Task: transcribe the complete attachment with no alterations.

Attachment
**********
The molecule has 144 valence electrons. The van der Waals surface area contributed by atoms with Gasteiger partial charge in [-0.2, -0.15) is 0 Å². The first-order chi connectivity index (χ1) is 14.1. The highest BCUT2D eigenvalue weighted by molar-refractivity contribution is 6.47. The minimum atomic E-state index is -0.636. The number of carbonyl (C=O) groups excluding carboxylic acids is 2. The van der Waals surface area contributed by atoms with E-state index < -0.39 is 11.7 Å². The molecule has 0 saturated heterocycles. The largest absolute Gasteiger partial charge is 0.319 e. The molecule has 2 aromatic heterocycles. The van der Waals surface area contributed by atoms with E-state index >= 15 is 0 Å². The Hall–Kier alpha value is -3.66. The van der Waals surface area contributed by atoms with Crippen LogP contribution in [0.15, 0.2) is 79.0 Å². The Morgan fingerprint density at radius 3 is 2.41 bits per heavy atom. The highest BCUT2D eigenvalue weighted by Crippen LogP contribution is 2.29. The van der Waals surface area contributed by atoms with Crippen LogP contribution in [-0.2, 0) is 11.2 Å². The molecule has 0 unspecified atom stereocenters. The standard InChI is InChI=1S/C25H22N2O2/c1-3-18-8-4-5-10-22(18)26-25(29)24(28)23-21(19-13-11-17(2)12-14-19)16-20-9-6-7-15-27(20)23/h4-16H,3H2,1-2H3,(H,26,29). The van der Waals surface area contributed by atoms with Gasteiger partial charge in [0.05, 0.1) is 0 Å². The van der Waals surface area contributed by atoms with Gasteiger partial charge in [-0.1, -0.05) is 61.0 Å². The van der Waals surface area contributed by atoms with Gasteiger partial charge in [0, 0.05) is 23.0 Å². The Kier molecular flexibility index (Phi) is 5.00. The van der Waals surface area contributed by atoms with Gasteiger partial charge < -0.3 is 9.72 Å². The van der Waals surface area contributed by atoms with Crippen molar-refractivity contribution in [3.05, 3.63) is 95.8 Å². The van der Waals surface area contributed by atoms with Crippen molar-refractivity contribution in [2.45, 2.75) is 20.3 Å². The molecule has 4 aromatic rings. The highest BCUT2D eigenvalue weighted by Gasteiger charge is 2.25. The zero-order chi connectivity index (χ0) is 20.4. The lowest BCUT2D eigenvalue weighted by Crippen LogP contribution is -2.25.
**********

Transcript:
The molecule has 144 valence electrons. The van der Waals surface area contributed by atoms with Gasteiger partial charge in [-0.2, -0.15) is 0 Å². The first-order chi connectivity index (χ1) is 14.1. The highest BCUT2D eigenvalue weighted by molar-refractivity contribution is 6.47. The minimum atomic E-state index is -0.636. The number of carbonyl (C=O) groups excluding carboxylic acids is 2. The van der Waals surface area contributed by atoms with E-state index < -0.39 is 11.7 Å². The molecule has 0 saturated heterocycles. The largest absolute Gasteiger partial charge is 0.319 e. The molecule has 2 aromatic heterocycles. The van der Waals surface area contributed by atoms with E-state index >= 15 is 0 Å². The Hall–Kier alpha value is -3.66. The van der Waals surface area contributed by atoms with Crippen LogP contribution in [0.15, 0.2) is 79.0 Å². The Morgan fingerprint density at radius 3 is 2.41 bits per heavy atom. The highest BCUT2D eigenvalue weighted by Crippen LogP contribution is 2.29. The van der Waals surface area contributed by atoms with Crippen LogP contribution in [-0.2, 0) is 11.2 Å². The molecule has 0 unspecified atom stereocenters. The standard InChI is InChI=1S/C25H22N2O2/c1-3-18-8-4-5-10-22(18)26-25(29)24(28)23-21(19-13-11-17(2)12-14-19)16-20-9-6-7-15-27(20)23/h4-16H,3H2,1-2H3,(H,26,29). The van der Waals surface area contributed by atoms with Gasteiger partial charge in [0.05, 0.1) is 0 Å². The van der Waals surface area contributed by atoms with Gasteiger partial charge in [-0.1, -0.05) is 61.0 Å². The van der Waals surface area contributed by atoms with Gasteiger partial charge in [0, 0.05) is 23.0 Å². The Kier molecular flexibility index (Phi) is 5.00. The van der Waals surface area contributed by atoms with Gasteiger partial charge < -0.3 is 9.72 Å². The van der Waals surface area contributed by atoms with Crippen molar-refractivity contribution in [3.05, 3.63) is 95.8 Å². The van der Waals surface area contributed by atoms with Crippen molar-refractivity contribution in [2.45, 2.75) is 20.3 Å². The molecule has 4 aromatic rings. The highest BCUT2D eigenvalue weighted by Gasteiger charge is 2.25. The zero-order chi connectivity index (χ0) is 20.4. The lowest BCUT2D eigenvalue weighted by Crippen LogP contribution is -2.25.